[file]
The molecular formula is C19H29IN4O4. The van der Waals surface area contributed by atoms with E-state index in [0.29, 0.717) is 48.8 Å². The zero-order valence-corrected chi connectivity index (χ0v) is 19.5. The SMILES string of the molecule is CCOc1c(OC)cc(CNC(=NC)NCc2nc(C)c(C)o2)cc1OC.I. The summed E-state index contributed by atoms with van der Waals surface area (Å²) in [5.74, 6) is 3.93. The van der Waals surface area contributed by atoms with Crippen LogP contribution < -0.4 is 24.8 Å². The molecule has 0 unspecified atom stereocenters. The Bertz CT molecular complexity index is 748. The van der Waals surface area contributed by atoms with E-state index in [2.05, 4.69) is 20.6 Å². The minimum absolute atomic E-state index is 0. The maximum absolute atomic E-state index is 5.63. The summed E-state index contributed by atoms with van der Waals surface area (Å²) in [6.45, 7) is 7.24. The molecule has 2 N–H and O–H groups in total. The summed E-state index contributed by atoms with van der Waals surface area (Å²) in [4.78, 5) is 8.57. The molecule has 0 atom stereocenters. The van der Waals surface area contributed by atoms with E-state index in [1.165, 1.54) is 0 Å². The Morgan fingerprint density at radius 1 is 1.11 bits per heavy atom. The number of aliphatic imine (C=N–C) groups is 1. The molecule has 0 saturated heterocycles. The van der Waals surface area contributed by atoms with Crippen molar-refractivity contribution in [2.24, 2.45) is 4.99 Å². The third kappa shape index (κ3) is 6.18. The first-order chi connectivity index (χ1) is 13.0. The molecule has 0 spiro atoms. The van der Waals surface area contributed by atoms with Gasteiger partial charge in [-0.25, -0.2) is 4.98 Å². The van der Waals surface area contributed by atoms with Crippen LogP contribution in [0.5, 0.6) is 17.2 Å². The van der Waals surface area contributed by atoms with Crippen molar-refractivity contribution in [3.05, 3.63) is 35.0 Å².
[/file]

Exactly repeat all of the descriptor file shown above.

The molecular formula is C19H29IN4O4. The van der Waals surface area contributed by atoms with E-state index in [0.29, 0.717) is 48.8 Å². The zero-order valence-corrected chi connectivity index (χ0v) is 19.5. The SMILES string of the molecule is CCOc1c(OC)cc(CNC(=NC)NCc2nc(C)c(C)o2)cc1OC.I. The summed E-state index contributed by atoms with van der Waals surface area (Å²) in [5.74, 6) is 3.93. The van der Waals surface area contributed by atoms with Crippen LogP contribution < -0.4 is 24.8 Å². The molecule has 0 unspecified atom stereocenters. The Bertz CT molecular complexity index is 748. The van der Waals surface area contributed by atoms with E-state index in [2.05, 4.69) is 20.6 Å². The minimum absolute atomic E-state index is 0. The maximum absolute atomic E-state index is 5.63. The summed E-state index contributed by atoms with van der Waals surface area (Å²) in [6.45, 7) is 7.24. The molecule has 2 N–H and O–H groups in total. The summed E-state index contributed by atoms with van der Waals surface area (Å²) in [4.78, 5) is 8.57. The molecule has 0 atom stereocenters. The van der Waals surface area contributed by atoms with E-state index in [1.165, 1.54) is 0 Å². The Morgan fingerprint density at radius 1 is 1.11 bits per heavy atom. The number of aliphatic imine (C=N–C) groups is 1. The molecule has 0 saturated heterocycles. The van der Waals surface area contributed by atoms with Crippen molar-refractivity contribution in [2.24, 2.45) is 4.99 Å². The third kappa shape index (κ3) is 6.18. The first-order chi connectivity index (χ1) is 13.0. The molecule has 0 spiro atoms. The van der Waals surface area contributed by atoms with Gasteiger partial charge in [-0.25, -0.2) is 4.98 Å². The van der Waals surface area contributed by atoms with Crippen LogP contribution in [0.5, 0.6) is 17.2 Å². The van der Waals surface area contributed by atoms with Crippen molar-refractivity contribution in [3.05, 3.63) is 35.0 Å².